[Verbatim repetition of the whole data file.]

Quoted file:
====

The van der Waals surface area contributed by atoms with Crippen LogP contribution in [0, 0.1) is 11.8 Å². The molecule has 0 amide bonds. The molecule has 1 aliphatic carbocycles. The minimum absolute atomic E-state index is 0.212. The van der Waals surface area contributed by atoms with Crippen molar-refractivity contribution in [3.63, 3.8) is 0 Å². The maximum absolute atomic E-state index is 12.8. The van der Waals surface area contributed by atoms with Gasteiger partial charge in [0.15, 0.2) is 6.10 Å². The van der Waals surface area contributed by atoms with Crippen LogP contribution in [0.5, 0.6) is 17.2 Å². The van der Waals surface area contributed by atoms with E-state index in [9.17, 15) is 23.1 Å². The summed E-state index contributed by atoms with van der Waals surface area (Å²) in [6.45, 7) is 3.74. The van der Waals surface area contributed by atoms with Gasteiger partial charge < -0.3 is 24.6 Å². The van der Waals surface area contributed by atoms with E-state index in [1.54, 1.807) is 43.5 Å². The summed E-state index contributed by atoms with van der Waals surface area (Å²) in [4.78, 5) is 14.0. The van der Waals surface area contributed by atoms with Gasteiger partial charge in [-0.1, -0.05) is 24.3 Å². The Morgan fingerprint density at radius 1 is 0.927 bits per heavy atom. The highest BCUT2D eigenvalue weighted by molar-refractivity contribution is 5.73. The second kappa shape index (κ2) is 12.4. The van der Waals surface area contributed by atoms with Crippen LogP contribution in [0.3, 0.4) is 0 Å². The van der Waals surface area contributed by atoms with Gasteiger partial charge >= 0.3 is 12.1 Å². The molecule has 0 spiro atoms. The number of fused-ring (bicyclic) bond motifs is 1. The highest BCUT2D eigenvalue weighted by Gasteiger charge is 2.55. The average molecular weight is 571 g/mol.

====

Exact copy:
The van der Waals surface area contributed by atoms with Crippen LogP contribution in [0, 0.1) is 11.8 Å². The molecule has 0 amide bonds. The molecule has 1 aliphatic carbocycles. The minimum absolute atomic E-state index is 0.212. The van der Waals surface area contributed by atoms with Crippen molar-refractivity contribution in [3.63, 3.8) is 0 Å². The maximum absolute atomic E-state index is 12.8. The van der Waals surface area contributed by atoms with Gasteiger partial charge in [0.15, 0.2) is 6.10 Å². The van der Waals surface area contributed by atoms with Crippen LogP contribution in [0.5, 0.6) is 17.2 Å². The van der Waals surface area contributed by atoms with E-state index in [9.17, 15) is 23.1 Å². The summed E-state index contributed by atoms with van der Waals surface area (Å²) in [6.45, 7) is 3.74. The van der Waals surface area contributed by atoms with Gasteiger partial charge < -0.3 is 24.6 Å². The van der Waals surface area contributed by atoms with E-state index in [1.54, 1.807) is 43.5 Å². The summed E-state index contributed by atoms with van der Waals surface area (Å²) in [4.78, 5) is 14.0. The van der Waals surface area contributed by atoms with Gasteiger partial charge in [-0.1, -0.05) is 24.3 Å². The Morgan fingerprint density at radius 1 is 0.927 bits per heavy atom. The highest BCUT2D eigenvalue weighted by molar-refractivity contribution is 5.73. The second kappa shape index (κ2) is 12.4. The van der Waals surface area contributed by atoms with Crippen LogP contribution in [0.3, 0.4) is 0 Å². The van der Waals surface area contributed by atoms with Gasteiger partial charge >= 0.3 is 12.1 Å². The molecule has 0 spiro atoms. The number of fused-ring (bicyclic) bond motifs is 1. The highest BCUT2D eigenvalue weighted by Gasteiger charge is 2.55. The average molecular weight is 571 g/mol.